The 11th hour of the 11th day of the 11th month Nov. 11, 1918, is recognized as the end of the world's first global conflict, World War I. 
	In 1938, November 11 was named Armistice Day in recognition of those who served. Then came World War II and the greatest mobilization of armed forces in history. After that, American forces fought in Korea.
	So in 1954, the 83rd Congress changed Armistice Day to Veterans Day to honor all who served. Veterans Day National Committee services are held at Arlington Memorial Amphitheater.
	It is built around the Tomb of the Unknown Soldier at Arlington National Cemetery, property that once belonged to General Robert E. Lee.
	At 11 a.m., a color guard representing all military services honors the Unknown Soldier with "Present Arms," the laying of a Presidential wreath, and the playing of "Taps."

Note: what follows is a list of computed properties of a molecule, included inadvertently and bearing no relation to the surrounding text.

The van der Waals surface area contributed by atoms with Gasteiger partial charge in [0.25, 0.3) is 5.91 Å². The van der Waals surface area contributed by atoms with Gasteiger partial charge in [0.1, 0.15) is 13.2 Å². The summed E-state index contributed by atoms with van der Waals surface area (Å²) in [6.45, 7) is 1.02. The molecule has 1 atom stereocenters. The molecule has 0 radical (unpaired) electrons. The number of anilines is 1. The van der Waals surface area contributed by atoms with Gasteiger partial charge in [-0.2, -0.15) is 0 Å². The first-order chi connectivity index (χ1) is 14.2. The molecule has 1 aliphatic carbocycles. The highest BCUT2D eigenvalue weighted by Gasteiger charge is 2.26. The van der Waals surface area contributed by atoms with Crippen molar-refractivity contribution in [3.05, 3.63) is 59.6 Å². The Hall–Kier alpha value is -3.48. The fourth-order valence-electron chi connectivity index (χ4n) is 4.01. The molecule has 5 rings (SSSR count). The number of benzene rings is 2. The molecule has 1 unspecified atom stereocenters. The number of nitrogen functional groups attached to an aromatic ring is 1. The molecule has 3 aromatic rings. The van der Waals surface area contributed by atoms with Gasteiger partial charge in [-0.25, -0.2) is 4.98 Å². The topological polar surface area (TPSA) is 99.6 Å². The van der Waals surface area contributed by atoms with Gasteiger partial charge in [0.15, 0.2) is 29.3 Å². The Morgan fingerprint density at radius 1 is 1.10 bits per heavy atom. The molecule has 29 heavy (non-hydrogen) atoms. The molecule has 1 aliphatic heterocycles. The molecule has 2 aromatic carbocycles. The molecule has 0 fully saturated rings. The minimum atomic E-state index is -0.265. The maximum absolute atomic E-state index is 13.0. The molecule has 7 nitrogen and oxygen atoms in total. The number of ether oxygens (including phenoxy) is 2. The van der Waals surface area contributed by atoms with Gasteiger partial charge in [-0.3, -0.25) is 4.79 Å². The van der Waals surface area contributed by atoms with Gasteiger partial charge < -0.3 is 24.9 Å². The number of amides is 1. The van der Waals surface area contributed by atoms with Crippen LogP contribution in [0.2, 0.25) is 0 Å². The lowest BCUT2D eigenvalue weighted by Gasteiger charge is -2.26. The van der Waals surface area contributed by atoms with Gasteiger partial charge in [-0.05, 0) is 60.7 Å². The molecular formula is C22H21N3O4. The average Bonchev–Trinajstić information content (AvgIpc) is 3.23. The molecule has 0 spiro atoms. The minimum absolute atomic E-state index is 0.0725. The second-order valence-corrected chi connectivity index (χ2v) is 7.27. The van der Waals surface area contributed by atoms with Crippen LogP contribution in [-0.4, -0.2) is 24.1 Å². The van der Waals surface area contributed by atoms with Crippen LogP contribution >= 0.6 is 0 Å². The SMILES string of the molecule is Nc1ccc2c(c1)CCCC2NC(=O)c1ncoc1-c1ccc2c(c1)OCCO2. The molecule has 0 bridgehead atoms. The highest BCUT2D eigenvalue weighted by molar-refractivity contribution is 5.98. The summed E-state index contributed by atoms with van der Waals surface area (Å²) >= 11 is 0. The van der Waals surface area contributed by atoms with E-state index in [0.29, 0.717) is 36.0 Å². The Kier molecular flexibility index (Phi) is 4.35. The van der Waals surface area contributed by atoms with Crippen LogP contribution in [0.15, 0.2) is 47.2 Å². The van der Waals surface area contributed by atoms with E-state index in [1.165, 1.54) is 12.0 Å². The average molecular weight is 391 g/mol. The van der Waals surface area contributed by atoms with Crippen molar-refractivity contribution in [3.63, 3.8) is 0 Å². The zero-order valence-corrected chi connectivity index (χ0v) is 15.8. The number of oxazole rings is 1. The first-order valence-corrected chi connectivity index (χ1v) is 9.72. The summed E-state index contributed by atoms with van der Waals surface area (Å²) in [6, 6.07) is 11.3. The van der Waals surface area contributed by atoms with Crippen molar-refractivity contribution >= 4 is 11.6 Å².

Though these services are held at Arlington, the primary focus of Veterans Day is on veterans who are alive and with us today. They are honored with parades and speeches. To all veterans working among us, we sincerely say, "Thank you for your service."

Children's Books 
	How many times has the story been repeated? A child and parent visit the Vietnam Memorial Wall, and there they trace the name of a beloved grandfather.
	This is the theme of The Wall, a story for children ages 4-8 by Eve Bunting.
	It is one of several children's books on Veterans and the meaning of war you'll find posted on the website of Operation We Are Here. The military resource organization also offers Thank You Cards that can be sent to veterans.
	See the book list and cards at: